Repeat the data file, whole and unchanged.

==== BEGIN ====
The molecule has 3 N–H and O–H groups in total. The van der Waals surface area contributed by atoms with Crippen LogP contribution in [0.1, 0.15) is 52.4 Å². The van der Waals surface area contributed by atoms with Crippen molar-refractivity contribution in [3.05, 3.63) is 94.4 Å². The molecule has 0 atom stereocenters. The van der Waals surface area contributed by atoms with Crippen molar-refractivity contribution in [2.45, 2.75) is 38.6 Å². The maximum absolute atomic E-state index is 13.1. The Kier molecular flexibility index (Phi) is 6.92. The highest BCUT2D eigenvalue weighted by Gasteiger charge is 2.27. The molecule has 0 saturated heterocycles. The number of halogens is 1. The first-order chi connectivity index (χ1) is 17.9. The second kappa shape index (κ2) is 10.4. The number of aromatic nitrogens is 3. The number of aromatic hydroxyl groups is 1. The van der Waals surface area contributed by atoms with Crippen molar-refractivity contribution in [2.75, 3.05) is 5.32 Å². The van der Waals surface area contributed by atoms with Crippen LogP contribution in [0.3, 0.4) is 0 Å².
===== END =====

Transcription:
The molecule has 3 N–H and O–H groups in total. The van der Waals surface area contributed by atoms with Crippen LogP contribution in [0.1, 0.15) is 52.4 Å². The van der Waals surface area contributed by atoms with Crippen molar-refractivity contribution in [3.05, 3.63) is 94.4 Å². The molecule has 0 atom stereocenters. The van der Waals surface area contributed by atoms with Crippen molar-refractivity contribution in [2.45, 2.75) is 38.6 Å². The maximum absolute atomic E-state index is 13.1. The Kier molecular flexibility index (Phi) is 6.92. The highest BCUT2D eigenvalue weighted by Gasteiger charge is 2.27. The molecule has 0 saturated heterocycles. The number of halogens is 1. The first-order chi connectivity index (χ1) is 17.9. The second kappa shape index (κ2) is 10.4. The number of aromatic nitrogens is 3. The number of aromatic hydroxyl groups is 1. The van der Waals surface area contributed by atoms with Crippen molar-refractivity contribution in [2.75, 3.05) is 5.32 Å². The van der Waals surface area contributed by atoms with Crippen LogP contribution in [0.3, 0.4) is 0 Å².